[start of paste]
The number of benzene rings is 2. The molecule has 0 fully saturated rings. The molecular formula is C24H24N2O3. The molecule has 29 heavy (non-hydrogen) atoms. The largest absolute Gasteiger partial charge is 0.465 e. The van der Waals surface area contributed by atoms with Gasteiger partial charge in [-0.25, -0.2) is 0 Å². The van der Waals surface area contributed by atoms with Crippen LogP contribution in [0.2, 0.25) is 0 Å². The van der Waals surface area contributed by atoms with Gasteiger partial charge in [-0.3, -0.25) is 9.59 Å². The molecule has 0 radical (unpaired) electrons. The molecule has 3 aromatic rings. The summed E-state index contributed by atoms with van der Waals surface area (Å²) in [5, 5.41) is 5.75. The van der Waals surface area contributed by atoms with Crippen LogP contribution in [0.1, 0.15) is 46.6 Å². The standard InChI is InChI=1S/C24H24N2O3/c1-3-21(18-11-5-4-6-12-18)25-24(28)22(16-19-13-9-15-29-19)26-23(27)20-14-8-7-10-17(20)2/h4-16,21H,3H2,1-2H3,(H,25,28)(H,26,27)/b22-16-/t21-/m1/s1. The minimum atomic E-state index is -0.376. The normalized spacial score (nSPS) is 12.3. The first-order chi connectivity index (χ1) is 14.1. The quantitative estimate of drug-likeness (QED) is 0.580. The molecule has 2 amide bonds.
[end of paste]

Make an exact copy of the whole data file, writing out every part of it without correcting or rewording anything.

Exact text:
The number of benzene rings is 2. The molecule has 0 fully saturated rings. The molecular formula is C24H24N2O3. The molecule has 29 heavy (non-hydrogen) atoms. The largest absolute Gasteiger partial charge is 0.465 e. The van der Waals surface area contributed by atoms with Gasteiger partial charge in [-0.25, -0.2) is 0 Å². The van der Waals surface area contributed by atoms with Crippen LogP contribution in [0.2, 0.25) is 0 Å². The van der Waals surface area contributed by atoms with Gasteiger partial charge in [-0.3, -0.25) is 9.59 Å². The molecule has 0 radical (unpaired) electrons. The molecule has 3 aromatic rings. The summed E-state index contributed by atoms with van der Waals surface area (Å²) in [5, 5.41) is 5.75. The van der Waals surface area contributed by atoms with Crippen LogP contribution in [0.1, 0.15) is 46.6 Å². The standard InChI is InChI=1S/C24H24N2O3/c1-3-21(18-11-5-4-6-12-18)25-24(28)22(16-19-13-9-15-29-19)26-23(27)20-14-8-7-10-17(20)2/h4-16,21H,3H2,1-2H3,(H,25,28)(H,26,27)/b22-16-/t21-/m1/s1. The minimum atomic E-state index is -0.376. The normalized spacial score (nSPS) is 12.3. The first-order chi connectivity index (χ1) is 14.1. The quantitative estimate of drug-likeness (QED) is 0.580. The molecule has 2 amide bonds.